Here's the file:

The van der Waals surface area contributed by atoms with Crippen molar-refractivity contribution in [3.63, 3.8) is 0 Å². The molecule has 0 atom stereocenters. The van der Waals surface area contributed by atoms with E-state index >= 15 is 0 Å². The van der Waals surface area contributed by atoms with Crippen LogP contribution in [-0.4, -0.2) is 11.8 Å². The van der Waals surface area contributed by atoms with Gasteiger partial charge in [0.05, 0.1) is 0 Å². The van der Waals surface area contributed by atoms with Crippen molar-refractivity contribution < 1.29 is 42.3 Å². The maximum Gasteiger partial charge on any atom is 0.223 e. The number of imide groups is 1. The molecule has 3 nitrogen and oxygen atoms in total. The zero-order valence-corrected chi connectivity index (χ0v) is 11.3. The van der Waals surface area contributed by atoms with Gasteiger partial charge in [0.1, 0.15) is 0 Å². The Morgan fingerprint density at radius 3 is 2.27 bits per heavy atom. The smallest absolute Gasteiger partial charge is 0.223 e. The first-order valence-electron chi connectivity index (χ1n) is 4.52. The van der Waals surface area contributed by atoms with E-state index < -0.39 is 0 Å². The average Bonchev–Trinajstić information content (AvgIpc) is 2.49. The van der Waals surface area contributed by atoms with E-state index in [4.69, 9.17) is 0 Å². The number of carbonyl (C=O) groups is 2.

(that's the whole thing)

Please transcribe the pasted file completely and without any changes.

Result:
The van der Waals surface area contributed by atoms with Crippen molar-refractivity contribution in [3.63, 3.8) is 0 Å². The molecule has 0 atom stereocenters. The van der Waals surface area contributed by atoms with E-state index >= 15 is 0 Å². The van der Waals surface area contributed by atoms with Crippen LogP contribution in [-0.4, -0.2) is 11.8 Å². The van der Waals surface area contributed by atoms with Gasteiger partial charge in [0.05, 0.1) is 0 Å². The van der Waals surface area contributed by atoms with Crippen molar-refractivity contribution < 1.29 is 42.3 Å². The maximum Gasteiger partial charge on any atom is 0.223 e. The number of imide groups is 1. The molecule has 3 nitrogen and oxygen atoms in total. The zero-order valence-corrected chi connectivity index (χ0v) is 11.3. The van der Waals surface area contributed by atoms with Gasteiger partial charge in [0.1, 0.15) is 0 Å². The Morgan fingerprint density at radius 3 is 2.27 bits per heavy atom. The smallest absolute Gasteiger partial charge is 0.223 e. The first-order valence-electron chi connectivity index (χ1n) is 4.52. The van der Waals surface area contributed by atoms with E-state index < -0.39 is 0 Å². The average Bonchev–Trinajstić information content (AvgIpc) is 2.49. The van der Waals surface area contributed by atoms with E-state index in [4.69, 9.17) is 0 Å². The number of carbonyl (C=O) groups is 2.